by Yan Cui

Just how expensive is the full AWS SDK?

Photo by Nathan Dumlao on Unsplash

If you’re not familiar with how cold start works within the context of AWS Lambda, then read this post first.

When a Node.js Lambda function cold starts, a number of things happen:

  • the Lambda service has to find a server with enough capacity to host the new container
  • the new container is initialized
  • the Node.js runtime is initialized
  • your handler module is initialized, which includes initializing any global variables and functions you declare outside the handler function

If you enable active tracing for a Lambda function, you will be able to see how much time is spent on these steps in X-Ray. Unfortunately, the time it takes to initialize the container and the Node.js runtime are not recorded as segments. But you can work out from the difference in duration.

Here, Initialization refers to the time it takes to initialize the handler module.

The above trace is for the function below, which requires the AWS SDK and nothing else. As you can see, this simple require added 147ms to the cold start.

const AWS = require('aws-sdk')module.exports.handler = async () => {}

Consider this the cost of doing business when your function needs to interact with AWS resources. But, if you only need to interact with one service (e.g. DynamoDB), you can save some initialization time with this one-liner.

const DynamoDB = require('aws-sdk/clients/dynamodb') const documentClient = new DynamoDB.DocumentClient()

It requires the DynamoDB client directly without initializing the whole AWS SDK. I ran an experiment to see how much cold start time you can save with this simple change.

Credit goes to my colleague Justin Caldicott for piquing my interest and doing a lot of the initial analysis.

In addition to the AWS SDK, we often require the XRay SDK too and use it to auto-instrument the AWS SDK. Unfortunately, the aws-xray-sdk package also has some additional baggage that we don’t need. By default, it supports Express.js apps, MySQL and Postgres. If you are only interested in instrumenting the AWS SDK and http/https modules then you only need the aws-xray-sdk-core.


I tested a number of configurations:

Each of these functions is traced by X-Ray. Sample rate set to 100%, so we don’t miss anything. We are only interested in the duration of the Initialization segment as it corresponds to the time for initializing these dependencies.

The no AWS SDK case is our control group. We can see how much time each additional dependency adds to our Initialization duration.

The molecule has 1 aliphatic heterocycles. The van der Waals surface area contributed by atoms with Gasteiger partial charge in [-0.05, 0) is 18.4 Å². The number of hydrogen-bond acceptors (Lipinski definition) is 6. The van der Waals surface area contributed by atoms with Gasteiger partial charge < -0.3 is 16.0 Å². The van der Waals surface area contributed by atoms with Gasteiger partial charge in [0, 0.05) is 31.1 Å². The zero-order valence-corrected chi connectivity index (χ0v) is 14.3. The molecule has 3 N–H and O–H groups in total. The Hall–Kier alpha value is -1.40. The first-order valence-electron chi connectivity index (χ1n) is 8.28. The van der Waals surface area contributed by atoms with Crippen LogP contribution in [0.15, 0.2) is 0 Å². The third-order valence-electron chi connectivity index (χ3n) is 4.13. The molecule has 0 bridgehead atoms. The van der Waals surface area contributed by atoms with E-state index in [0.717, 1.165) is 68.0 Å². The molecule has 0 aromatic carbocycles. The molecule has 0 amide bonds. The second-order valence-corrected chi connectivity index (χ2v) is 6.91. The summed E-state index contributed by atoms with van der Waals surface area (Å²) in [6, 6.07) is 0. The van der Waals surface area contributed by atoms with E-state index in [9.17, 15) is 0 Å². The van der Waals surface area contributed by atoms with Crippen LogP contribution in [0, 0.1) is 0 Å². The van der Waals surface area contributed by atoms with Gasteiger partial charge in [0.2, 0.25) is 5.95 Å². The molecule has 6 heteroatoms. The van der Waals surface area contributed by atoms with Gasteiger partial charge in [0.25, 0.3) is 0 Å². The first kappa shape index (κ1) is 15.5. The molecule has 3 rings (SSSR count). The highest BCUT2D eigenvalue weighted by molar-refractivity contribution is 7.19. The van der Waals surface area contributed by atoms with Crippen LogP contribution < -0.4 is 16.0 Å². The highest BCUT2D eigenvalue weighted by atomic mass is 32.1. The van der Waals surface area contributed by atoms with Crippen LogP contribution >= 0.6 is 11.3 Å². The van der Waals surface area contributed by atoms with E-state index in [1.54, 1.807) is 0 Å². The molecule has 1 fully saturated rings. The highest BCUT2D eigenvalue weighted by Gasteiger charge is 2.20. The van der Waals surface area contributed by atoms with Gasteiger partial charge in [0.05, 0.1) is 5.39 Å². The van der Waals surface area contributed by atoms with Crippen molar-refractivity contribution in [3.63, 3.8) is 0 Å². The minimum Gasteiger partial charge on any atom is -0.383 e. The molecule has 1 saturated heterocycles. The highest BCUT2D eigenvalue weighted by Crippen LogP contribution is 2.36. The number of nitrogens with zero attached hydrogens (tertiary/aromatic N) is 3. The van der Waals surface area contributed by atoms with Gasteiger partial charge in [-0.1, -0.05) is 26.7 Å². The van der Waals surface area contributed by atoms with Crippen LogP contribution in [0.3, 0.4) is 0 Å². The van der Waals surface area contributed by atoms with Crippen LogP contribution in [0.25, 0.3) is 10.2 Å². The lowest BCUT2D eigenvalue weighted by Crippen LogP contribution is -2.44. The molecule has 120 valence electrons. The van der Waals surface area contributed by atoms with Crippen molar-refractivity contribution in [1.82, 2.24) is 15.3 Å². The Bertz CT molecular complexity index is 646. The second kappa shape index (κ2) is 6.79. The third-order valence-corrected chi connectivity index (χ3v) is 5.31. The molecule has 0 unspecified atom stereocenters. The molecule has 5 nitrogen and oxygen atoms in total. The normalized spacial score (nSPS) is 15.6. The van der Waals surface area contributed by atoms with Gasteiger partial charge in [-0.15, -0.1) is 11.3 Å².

To collect a statistically significant sample set of data, I decided to automate the process using Step Functions.

  • The state machine takes an input { functionName, count }.
  • The SetStartTime step adds the current UTC timestamp to the execution state. This is necessary as we need the start time of the experiment to fetch the relevant traces from X-Ray.
  • The Loop step triggers the desired number of cold starts for the specified function. To trigger cold starts, I programmatically update an environment variable before invoking the function. That way, I ensure that every invocation is a cold start.
  • The Wait30Seconds step makes sure that all the traces are published to XRay before we attempt to analyze them.
  • The Analyze step fetches all the relevant traces in XRay and outputs several statistics around the Initialization duration.

Each configuration is tested over 1000 cold starts. Occasionally the XRay traces are incomplete (see below). These incomplete traces are excluded in the Analyze step.

where is the AWS::Lambda:Function segment?

Each configuration is also tested with WebPack as well (using the serverless-webpack plugin). Thanks to Erez Rokah for the suggestion.

The Results

These are the Initialization times for all the test cases.

Key observations:

  • WebPack improves the Initialization time across the board.
  • Without any dependencies, Initialization time averages only 1.72ms without WebPack and 0.97ms with WebPack.
  • Adding AWS SDK as the only dependency adds an average of 245ms without WebPack. This is fairly significant. Adding WebPack doesn’t improve things significantly either.
  • Requiring only the DynamoDB client (the one-liner change discussed earlier) saves up to 176ms! In 90% of the cases, the saving was over 130ms. With WebPack, the saving is even more dramatic.
  • The cost of requiring the XRay SDK is about the same as AWS SDK.
  • There’s no statistically significant difference between using the full XRay SDK and XRay SDK Core. With or without WebPack.

Originally published at on March 23, 2019.